WASHINGTON (AP) — Before House Speaker Mike Johnson was elected to public office, he was the dean of a small Baptist law school that didn't exist.
The establishment of the Judge Paul Pressler School of Law was supposed to be a capstone achievement for Louisiana College, which administrators boasted would “unashamedly embrace” a “biblical worldview.” Instead, it collapsed roughly a decade ago without enrolling students or opening its doors amid infighting by officials, accusations of financial impropriety and difficulty obtaining accreditation, which frightened away would-be donors.
There is no indication that Johnson engaged in wrongdoing while employed by the private college, now known as Louisiana Christian University. But as a virtually unknown player in Washington, the episode offers insight into how Johnson navigated leadership challenges that echo the chaos, feuding and hard-right politics that have come to define the Republican House majority he now leads.
The chapter is just the latest to surface since the four-term congressman's improbable election as speaker last week following the ouster of former Speaker Kevin McCarthy, a reminder of his longstanding ties to the Christian right, which is now a dominant force in GOP politics.
It's also a milestone that he does not typically mention when discussing a pre-Congress resume that includes work as litigator for conservative Christian groups that fiercely opposed gay rights and abortion, as well as his brief tenure as a Louisiana lawmaker who pushed legislation that sanctioned discrimination for religious reasons.
Johnson's office did not offer comment for this story and declined to make him available for an interview.
“The law school deal was really an anomaly. It was a great idea,” said Gene Mills, a longtime friend of Johnson's. “But due to issues that were out of Mike's hands that came unraveled.”
J. Michael Johnson Esq., as he was then known professionally, was hired in the summer of 2010 to be the "inaugural dean" of the Judge Paul Pressler School of Law, named for a Southern Baptist Convention luminary who was instrumental in the faith group's turn to the political right in the 1980s. The board of trustees who brought Johnson onboard included Tony Perkins, a longtime mentor who is now the president of the Family Research Council in Washington, a powerhouse Christian lobbying organization that the Southern Poverty Law Center classifies as an anti-gay “hate group.”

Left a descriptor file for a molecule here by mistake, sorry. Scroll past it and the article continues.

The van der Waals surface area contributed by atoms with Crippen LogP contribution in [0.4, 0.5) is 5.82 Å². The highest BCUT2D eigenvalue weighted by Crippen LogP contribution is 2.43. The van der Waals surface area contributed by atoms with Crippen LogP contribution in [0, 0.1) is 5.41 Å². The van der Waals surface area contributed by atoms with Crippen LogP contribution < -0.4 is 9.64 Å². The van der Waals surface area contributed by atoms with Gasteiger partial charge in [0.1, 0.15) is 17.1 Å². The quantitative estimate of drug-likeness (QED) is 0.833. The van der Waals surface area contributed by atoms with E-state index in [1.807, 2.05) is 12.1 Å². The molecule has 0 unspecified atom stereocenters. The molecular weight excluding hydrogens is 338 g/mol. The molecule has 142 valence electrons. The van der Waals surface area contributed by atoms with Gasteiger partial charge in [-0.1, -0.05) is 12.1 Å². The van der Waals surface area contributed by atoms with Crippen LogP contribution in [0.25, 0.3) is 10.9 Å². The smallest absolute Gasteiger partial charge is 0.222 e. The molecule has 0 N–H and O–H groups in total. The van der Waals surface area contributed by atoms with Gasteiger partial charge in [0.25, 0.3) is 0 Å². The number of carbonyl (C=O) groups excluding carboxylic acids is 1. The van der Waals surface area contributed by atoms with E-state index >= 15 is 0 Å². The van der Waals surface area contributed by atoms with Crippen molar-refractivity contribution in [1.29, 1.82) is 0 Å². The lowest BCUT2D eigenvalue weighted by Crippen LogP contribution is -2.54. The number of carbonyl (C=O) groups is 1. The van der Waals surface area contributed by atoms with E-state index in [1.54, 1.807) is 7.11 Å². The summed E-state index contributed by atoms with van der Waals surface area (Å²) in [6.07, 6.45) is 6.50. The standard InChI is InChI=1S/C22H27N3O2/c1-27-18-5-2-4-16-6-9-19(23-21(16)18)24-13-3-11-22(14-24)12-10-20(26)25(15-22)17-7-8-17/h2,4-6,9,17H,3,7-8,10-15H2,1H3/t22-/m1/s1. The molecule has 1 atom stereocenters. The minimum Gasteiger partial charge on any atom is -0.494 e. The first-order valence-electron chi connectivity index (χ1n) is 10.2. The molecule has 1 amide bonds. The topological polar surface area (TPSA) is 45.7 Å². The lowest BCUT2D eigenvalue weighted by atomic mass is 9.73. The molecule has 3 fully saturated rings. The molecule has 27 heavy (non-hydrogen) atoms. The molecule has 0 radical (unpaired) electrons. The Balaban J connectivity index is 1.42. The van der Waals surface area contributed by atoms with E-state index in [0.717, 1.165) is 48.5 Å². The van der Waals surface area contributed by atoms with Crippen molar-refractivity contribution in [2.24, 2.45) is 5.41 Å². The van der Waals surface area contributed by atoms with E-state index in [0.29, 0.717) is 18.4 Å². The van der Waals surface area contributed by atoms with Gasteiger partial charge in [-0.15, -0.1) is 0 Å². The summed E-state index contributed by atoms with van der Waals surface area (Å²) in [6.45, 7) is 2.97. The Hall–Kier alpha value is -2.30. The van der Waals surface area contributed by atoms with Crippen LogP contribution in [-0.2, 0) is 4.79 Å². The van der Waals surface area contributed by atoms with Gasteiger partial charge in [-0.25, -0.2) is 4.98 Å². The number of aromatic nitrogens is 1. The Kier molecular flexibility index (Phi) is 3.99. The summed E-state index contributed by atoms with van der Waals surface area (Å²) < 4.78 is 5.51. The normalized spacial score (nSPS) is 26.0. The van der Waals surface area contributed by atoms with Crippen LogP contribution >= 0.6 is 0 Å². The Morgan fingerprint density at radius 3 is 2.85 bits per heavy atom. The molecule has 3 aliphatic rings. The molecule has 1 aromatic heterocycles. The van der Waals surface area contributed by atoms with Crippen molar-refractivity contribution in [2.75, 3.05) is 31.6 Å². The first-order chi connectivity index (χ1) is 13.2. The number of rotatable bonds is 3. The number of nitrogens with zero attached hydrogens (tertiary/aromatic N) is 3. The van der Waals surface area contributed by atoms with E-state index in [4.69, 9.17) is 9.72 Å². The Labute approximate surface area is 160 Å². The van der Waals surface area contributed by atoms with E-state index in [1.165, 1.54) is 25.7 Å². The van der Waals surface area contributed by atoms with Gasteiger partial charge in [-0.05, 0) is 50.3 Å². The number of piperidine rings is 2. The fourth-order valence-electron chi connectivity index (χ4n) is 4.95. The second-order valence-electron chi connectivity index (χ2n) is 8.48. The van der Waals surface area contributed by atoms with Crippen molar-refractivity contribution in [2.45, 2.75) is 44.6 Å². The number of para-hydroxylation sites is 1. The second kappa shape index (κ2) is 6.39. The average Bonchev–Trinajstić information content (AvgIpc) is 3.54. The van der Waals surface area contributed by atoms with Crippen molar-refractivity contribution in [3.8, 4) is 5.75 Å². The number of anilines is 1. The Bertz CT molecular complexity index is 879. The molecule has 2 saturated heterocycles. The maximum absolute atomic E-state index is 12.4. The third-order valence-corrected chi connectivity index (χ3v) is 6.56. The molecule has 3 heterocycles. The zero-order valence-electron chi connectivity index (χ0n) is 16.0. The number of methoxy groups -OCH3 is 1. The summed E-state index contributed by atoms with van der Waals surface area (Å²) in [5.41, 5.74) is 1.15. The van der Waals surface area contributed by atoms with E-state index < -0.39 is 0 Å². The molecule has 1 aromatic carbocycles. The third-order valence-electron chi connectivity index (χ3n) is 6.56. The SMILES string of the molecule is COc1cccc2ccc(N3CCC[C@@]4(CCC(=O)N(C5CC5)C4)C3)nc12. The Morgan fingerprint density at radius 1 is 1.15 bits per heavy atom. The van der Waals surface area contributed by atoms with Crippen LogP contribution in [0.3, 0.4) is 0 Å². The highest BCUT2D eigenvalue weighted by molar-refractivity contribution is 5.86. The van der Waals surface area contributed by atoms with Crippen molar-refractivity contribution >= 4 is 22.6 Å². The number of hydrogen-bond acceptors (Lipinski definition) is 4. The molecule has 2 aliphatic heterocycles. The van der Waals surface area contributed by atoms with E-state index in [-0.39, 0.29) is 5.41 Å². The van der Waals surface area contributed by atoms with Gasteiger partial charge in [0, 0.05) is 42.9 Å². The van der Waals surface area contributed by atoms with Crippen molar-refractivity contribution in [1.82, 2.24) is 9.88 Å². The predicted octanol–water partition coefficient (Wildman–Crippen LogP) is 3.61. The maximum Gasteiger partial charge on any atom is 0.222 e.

In early public remarks, Johnson predicted a bright future for the school, and college officials hoped it would someday rival the law school at Liberty University, the evangelical institution founded by the Rev. Jerry Falwell.
“From a pure feasibility standpoint," Johnson said, “I’m not sure how this can fail." According to the Daily Town Talk, a newspaper in Alexandria, Louisiana, he added that it looked "like the perfect storm for our law school.”
Reality soon intruded.
For several years before Johnson's arrival, the college had been in a state of turmoil following a board takeover by conservatives who felt the school had become too liberal. They implemented policies that restricted academic freedoms, including the potential firing of instructors whose curriculum touched upon sexual morality or anything contradictory to the Bible.
The school’s president and other faculty resigned, and the college was placed on probation by an accreditation agency.
But a shale oil boom in the area also brought a wave of prosperity from newly enriched donors. And the school officials, led by president Joe Aguillard, had grand ambitions beyond just the law school that included opening a medical school, a film school and making a movie adaptation of the 1960s pastoral comedy TV show “Green Acres.”
Bringing Johnson into the school's leadership helped further those ambitions. As dean of the proposed law school, Johnson embarked on a major fundraising campaign and described a big-dollar event in Houston with former Arkansas Gov. Mike Huckabee, then-Louisiana Gov. Bobby Jindal and Pressler, according to an account Johnson wrote in a 2011 alumni magazine.